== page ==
|Title||Citizen Sensing – Urban Climate Resilience through Participatory Risk Management Systems|
|Lead PI||Neset Tina-Simone, Linköping University, Sweden|
|Funding agencies||FORMAS, RCN, NWO, FCT|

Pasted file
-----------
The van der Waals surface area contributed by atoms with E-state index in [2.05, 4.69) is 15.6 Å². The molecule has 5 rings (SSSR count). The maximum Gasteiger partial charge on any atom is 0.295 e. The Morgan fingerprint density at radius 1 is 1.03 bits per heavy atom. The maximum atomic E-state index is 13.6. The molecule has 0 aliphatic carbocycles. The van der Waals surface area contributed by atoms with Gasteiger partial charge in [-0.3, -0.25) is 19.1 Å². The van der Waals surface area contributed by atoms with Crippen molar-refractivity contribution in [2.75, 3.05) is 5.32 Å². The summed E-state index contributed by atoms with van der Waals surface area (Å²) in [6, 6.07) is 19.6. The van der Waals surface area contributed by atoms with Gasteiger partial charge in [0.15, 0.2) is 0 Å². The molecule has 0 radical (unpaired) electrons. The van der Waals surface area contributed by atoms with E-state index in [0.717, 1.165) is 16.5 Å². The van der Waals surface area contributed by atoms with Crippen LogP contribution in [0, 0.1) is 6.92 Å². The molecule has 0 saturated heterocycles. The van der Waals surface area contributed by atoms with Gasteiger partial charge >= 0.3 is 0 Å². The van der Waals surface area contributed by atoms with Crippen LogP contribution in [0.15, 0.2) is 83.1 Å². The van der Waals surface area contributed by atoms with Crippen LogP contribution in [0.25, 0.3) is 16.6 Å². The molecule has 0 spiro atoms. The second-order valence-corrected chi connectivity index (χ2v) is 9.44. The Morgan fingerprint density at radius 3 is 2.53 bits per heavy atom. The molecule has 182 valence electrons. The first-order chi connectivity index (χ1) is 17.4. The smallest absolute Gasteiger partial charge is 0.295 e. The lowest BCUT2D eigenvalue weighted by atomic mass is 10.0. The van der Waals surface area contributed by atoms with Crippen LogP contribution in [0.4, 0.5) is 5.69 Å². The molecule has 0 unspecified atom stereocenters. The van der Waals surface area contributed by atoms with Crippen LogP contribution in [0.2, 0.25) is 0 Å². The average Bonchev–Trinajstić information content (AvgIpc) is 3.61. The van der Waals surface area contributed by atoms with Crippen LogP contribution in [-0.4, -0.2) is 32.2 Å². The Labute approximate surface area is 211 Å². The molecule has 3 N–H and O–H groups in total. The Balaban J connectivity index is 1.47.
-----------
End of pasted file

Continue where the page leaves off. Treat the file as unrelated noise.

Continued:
Urban citizens continually make a multitude of decisions related to climate-related risks that affect their safety, health and wellbeing e.g. how to respond to unusual events, stormwater flow, flooding, high levels of suspended dust. CitiSense aims to co-develop a participatory risk management system (PRMS) with citizens, local authorities and organizations which enable them to contribute to advanced climate services and enhanced urban climate resilience as well as receive recommendations that support their security. It employs citizen sensing, which citizens is acting as sensors to collect and send information and also novel means of citizen-technology interaction. Citizens, besides sending images, videos and texts will also interact with wireless sensor systems via a specially-designed app on their smart phones to upload and send monitored climate parameters to a database. This allows a large amount of site-specific data on emerging risks to be rapidly collected, which can link to and inform existing recommendations in current urban climate-related risk management and adaptation plans. When critical loads of selected parameters or identified number of posts are foreseen to be exceeded or long-term trends detected, site-specific recommendations to guide citizen responses will be sent through the CitiSense app and placed on the web portal. This platform will facilitate the exploration of available data collected by other citizens in the city. The co-development of the PRMS with citizen groups helps ensure that it addresses their demands for preparedness to take appropriate risk management actions. This project aims to explore and analyse if, how and to what extent this system holds potential to increase preparedness and appropriate responses by citizens and authorities to increase urban climate resilience in different European and climate contexts. The project will include four pilots conducted in cities in the Netherlands, Norway, Portugal and Sweden.